In 1998, India produced 1.57 per cent of the world’s total research papers published in journals listed by the Science Citation Index (SCI). By 2002, its share had increased slightly, to 1.79 per cent.
During the same period, China moved from 1.90 to 3.68 per cent; and Brazil, more modestly, from 1.03 to 1.49 per cent. Germany, the UK and France show a marginal decline in their share while the United States and Canada show a small rise.
But of the 3,500 SCI journals, only ten are Indian. More broad-based than the SCI is the Web of Science database, yet this only includes about 50 Indian journals — a tiny fraction of the 2,000-plus scientific periodicals published in 2000.
Alternatively, one could consult subject-specific databases and add up the numbers — an exercise that produces a total of 52,120 Indian papers for 1999.
The problem with this approach, however, is that it creates overestimates, because the same papers can appear in different databases, such as those for agriculture and life sciences.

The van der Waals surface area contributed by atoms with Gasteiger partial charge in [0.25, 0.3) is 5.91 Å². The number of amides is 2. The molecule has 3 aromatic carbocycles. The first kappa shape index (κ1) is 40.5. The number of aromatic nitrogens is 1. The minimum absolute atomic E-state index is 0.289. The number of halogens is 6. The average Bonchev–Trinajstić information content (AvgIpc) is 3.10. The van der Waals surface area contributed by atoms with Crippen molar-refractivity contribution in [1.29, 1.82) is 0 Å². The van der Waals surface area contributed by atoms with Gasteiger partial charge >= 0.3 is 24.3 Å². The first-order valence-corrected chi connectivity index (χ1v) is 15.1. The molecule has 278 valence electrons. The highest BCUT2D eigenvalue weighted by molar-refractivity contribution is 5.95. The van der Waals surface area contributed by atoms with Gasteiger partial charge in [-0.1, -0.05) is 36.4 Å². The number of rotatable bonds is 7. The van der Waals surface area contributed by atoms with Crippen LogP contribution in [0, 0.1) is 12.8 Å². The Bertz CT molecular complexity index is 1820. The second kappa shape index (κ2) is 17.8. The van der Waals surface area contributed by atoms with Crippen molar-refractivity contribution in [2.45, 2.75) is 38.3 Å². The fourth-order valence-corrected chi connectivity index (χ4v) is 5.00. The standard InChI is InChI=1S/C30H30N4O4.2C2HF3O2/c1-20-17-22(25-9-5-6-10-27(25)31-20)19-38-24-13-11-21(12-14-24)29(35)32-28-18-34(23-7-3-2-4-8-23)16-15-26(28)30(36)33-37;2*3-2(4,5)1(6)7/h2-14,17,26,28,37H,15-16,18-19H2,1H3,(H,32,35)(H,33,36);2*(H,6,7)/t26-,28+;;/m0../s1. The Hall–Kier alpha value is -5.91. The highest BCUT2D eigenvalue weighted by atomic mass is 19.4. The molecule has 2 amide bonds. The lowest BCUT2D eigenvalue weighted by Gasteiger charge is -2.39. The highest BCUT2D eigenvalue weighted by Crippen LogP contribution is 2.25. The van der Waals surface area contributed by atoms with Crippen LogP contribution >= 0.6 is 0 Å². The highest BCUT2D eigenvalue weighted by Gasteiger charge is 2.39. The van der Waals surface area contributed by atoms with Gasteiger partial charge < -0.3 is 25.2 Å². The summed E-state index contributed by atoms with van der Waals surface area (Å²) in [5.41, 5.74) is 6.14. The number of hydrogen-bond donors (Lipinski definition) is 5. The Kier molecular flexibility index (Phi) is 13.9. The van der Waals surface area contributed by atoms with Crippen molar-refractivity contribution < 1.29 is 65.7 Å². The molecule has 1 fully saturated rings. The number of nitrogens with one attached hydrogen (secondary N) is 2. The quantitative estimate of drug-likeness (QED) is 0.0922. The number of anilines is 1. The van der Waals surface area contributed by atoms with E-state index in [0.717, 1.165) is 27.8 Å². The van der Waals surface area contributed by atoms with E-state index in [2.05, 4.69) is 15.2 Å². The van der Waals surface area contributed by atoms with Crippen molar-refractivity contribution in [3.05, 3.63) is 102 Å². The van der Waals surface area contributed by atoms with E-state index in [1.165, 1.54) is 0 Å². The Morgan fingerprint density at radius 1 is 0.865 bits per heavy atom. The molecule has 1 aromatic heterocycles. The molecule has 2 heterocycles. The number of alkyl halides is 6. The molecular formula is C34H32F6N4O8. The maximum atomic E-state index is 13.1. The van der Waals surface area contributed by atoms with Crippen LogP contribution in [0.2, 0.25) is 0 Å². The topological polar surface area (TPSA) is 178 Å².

In any case, a common trend discernible in all these databases is that Indian publication output has remained stagnant for at least 15 to 20 years. But in the absence of a national database on R&D publishing, this conclusion has become controversial.
If data compilation remains a desultory and sporadic exercise, vital questions will remain unanswered. How are universities performing in comparison to research institutes? Where do physical sciences stand with respect to applied biology? What is the profile of authors with respect to gender, age, social and educational background, national and international collaboration?